“India’s cash crisis is a short term pain for a long term gain”: Interview with Amit Dua, Executive VP of SunTec
Amit Dua has stocked up a wealth of experience in the financial services industry. He’s been at the core of the market for 25 years, working on a myriad of projects, and has a proven track record of opening new markets and growing existing ones. We spoke to the recently-appointed executive vice president of SunTec on his views on digital banking, changing customer experience and India’s demonetisation struggles.
How did you start in the industry?
I worked at Infosys for 18 years, but I was never a part of the outsourcing business, I was part of the banking products area of the business. After many years in the industry, the last couple of years became extremely interesting, and also a little challenging. This was because we were realising quickly that banks were finding replacing their core systems extremely expensive and risky. In the last couple of years banks took the whole API vision of the landscape, and said that their core systems, even the new generation core systems, are not suited for customer experience management.
This is because customer experience management is a sort of layer in the landscape of the bank which needs to be far more agile and nimble. Customer expectations today are high - people are used to dealing with the Google’s and Amazon’s of the world. They’re used to Netflix; where you watch half a movie on your iPad, and when you get onto your TV or iPhone you can pick up where you left off. It’s wonderful when it comes to omnichannel. But that doesn’t happen in a bank. How many times have you done a transaction online, and then gone to their call centre, where you have to go through the whole story again?
Changing customer experiences is crucial, and we found that fewer banks were changing their core systems; more of them were extracting functionality out of their core using API’s and leaving the customer interaction lower or building it up separately. You can’t expect the back office engine to right that.
Around two years ago I started observing as part of the core banking business that banks want to fix their back office and talk more about innovation, customer experience and user journeys, and that’s what caught my fancy. I jumped ship after a long time and it’s essentially in line with what’s happening in the industry.
With all the innovation going on, will the high street bank branches live forever?
I think everybody is aware that digitalisation is happening quickly and that the core banks won’t need as many branches as they have. To me it’s all about collaboration. There’s a value that banks offer where they’re a brand and have the trusted customer relationship.
Most people when asked the question: “Where do you think your money is the safest?”, they will reply “in banks”. I went to talk to three banks in Paris, and one gentlemen said “Yes, Facebook and Apple may have more customers eventually, but I ask my customers a simple question: 'If I ask you to upload your driving licence to Facebook as an authentication mechanism, would you do it? And would you do it if a bank asks you to upload your driving licence?' The answer there is simple.”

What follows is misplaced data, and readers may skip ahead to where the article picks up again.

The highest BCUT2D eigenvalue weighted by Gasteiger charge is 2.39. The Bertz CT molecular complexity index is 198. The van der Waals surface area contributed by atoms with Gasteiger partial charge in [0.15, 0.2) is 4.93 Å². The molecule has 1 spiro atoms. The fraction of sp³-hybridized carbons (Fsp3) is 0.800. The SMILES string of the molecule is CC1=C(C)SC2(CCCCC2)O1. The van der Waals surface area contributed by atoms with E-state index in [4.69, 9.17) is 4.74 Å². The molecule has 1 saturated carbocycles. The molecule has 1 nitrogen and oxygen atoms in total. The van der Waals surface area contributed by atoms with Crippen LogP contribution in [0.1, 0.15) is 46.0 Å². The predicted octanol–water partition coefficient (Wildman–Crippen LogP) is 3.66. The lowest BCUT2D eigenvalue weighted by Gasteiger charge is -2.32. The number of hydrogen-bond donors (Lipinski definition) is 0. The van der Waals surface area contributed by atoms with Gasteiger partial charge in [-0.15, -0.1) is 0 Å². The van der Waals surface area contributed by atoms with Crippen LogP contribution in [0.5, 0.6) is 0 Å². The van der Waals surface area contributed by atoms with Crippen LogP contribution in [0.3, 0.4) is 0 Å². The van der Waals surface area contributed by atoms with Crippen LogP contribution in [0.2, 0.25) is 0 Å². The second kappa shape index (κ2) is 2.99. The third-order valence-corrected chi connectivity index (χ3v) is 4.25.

At the end of the day, despite the trust erosion that happened in 2008, I think banks have an equal if not a better chance to be the customer relationship owner in the ecosystem based marketplace. The trick is to collaborate with these agile players. To me, the most useful or disruptive technology is AI. It’s brilliant and makes life so easy.
What do you make of India's cash crisis?
In general my sense is that is the cashless society will really flush out the black money out of the economy and bring it back into the legitimate economy, so it’s a good thing. I was in India four weeks ago, and when we were there it was the 59th day since the announcement of demonetization. That morning, the finance ministry had called all the CEO’s of the private sector banks into a conference call to say that overnight you guys have to start capturing the denomination of big currency notes that are being deposited in your branches. Not just the value but the denomination, whatever the note was. For a bank whose core system doesn’t allow this to happen, this is a two month job, and they wanted it done the next morning.
On that 59th day, a business ended up telling us that they received 77 circulars from the central bank of India in 59 days on what to do. The Indian consumer is so innovative when it comes to holding cash, that the game that’s being played out is: today the central bank is coming out with a regulation, and by tomorrow there’s a loop hole, by the day after there’s another regulation to plug it, and so forth.
When I met a CIO of a big bank in India, he talked me through behind the scenes and perspective of what happens. Imagine if you’re a very respected bank in the subcontinent, have over 2,000 branches, and you think you’ve got data analytics and BI completely sorted out. You know precisely who are the high net worth individuals and the other ones which are more or less dormant accounts. And all of a sudden, demonetisation is announced, and the accounts which were dormant, where you were essentially making losses, gets deposits of half a million or a million dollar equivalent of Rupees overnight. The whole claim to analytics and BI goes upside down over night.
The benefits upgrades can bring to banks
Those who were keeping cash turned into the highest network individual accounts within a month since the demonetisation announcement. The first challenge here is to create stickiness with these people because nothing guarantees that by tomorrow morning they can take all of that cash out the account and deposit it into another bank. People are essentially trying to beat the system. Yes it’s a mess, but the good thing is that the efficiency will start building up as the national payment interface being built.